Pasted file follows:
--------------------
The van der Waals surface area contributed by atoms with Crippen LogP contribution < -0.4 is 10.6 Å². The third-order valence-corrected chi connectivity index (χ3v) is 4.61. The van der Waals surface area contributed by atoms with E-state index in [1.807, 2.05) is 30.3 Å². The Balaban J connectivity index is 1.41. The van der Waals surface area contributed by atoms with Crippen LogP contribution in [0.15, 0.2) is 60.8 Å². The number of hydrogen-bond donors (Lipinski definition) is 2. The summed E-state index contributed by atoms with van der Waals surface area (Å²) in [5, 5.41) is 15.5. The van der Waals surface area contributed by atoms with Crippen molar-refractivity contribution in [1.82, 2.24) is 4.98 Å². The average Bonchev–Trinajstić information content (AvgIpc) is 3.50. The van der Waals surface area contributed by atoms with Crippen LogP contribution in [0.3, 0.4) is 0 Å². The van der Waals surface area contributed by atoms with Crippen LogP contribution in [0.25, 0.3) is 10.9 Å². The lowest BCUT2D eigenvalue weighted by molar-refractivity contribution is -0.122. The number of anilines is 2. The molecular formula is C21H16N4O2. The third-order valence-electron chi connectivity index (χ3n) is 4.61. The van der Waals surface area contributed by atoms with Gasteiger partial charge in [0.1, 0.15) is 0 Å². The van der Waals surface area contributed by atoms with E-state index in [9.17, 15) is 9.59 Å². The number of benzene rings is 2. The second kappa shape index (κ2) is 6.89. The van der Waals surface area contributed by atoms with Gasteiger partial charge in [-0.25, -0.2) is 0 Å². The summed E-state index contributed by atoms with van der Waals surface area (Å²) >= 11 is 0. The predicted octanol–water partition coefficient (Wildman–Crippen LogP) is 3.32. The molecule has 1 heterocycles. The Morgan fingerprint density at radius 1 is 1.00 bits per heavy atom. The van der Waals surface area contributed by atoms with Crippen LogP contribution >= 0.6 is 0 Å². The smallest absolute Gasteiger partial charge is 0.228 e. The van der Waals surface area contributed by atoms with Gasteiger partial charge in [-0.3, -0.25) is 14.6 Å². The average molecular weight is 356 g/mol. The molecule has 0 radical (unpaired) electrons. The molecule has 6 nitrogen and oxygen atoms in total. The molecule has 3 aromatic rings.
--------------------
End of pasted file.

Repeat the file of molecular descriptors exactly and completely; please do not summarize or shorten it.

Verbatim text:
The van der Waals surface area contributed by atoms with Crippen LogP contribution < -0.4 is 10.6 Å². The third-order valence-corrected chi connectivity index (χ3v) is 4.61. The van der Waals surface area contributed by atoms with E-state index in [1.807, 2.05) is 30.3 Å². The Balaban J connectivity index is 1.41. The van der Waals surface area contributed by atoms with Crippen LogP contribution in [0.15, 0.2) is 60.8 Å². The number of hydrogen-bond donors (Lipinski definition) is 2. The summed E-state index contributed by atoms with van der Waals surface area (Å²) in [5, 5.41) is 15.5. The van der Waals surface area contributed by atoms with Crippen molar-refractivity contribution in [1.82, 2.24) is 4.98 Å². The average Bonchev–Trinajstić information content (AvgIpc) is 3.50. The van der Waals surface area contributed by atoms with Crippen LogP contribution in [0.3, 0.4) is 0 Å². The van der Waals surface area contributed by atoms with Crippen LogP contribution in [0.25, 0.3) is 10.9 Å². The lowest BCUT2D eigenvalue weighted by molar-refractivity contribution is -0.122. The number of anilines is 2. The molecular formula is C21H16N4O2. The third-order valence-electron chi connectivity index (χ3n) is 4.61. The van der Waals surface area contributed by atoms with Gasteiger partial charge in [0.1, 0.15) is 0 Å². The van der Waals surface area contributed by atoms with E-state index in [9.17, 15) is 9.59 Å². The number of benzene rings is 2. The second kappa shape index (κ2) is 6.89. The van der Waals surface area contributed by atoms with Gasteiger partial charge in [-0.25, -0.2) is 0 Å². The summed E-state index contributed by atoms with van der Waals surface area (Å²) >= 11 is 0. The predicted octanol–water partition coefficient (Wildman–Crippen LogP) is 3.32. The molecule has 1 heterocycles. The Morgan fingerprint density at radius 1 is 1.00 bits per heavy atom. The van der Waals surface area contributed by atoms with Crippen LogP contribution >= 0.6 is 0 Å². The smallest absolute Gasteiger partial charge is 0.228 e. The van der Waals surface area contributed by atoms with Gasteiger partial charge in [-0.3, -0.25) is 14.6 Å². The average molecular weight is 356 g/mol. The molecule has 0 radical (unpaired) electrons. The molecule has 6 nitrogen and oxygen atoms in total. The molecule has 3 aromatic rings.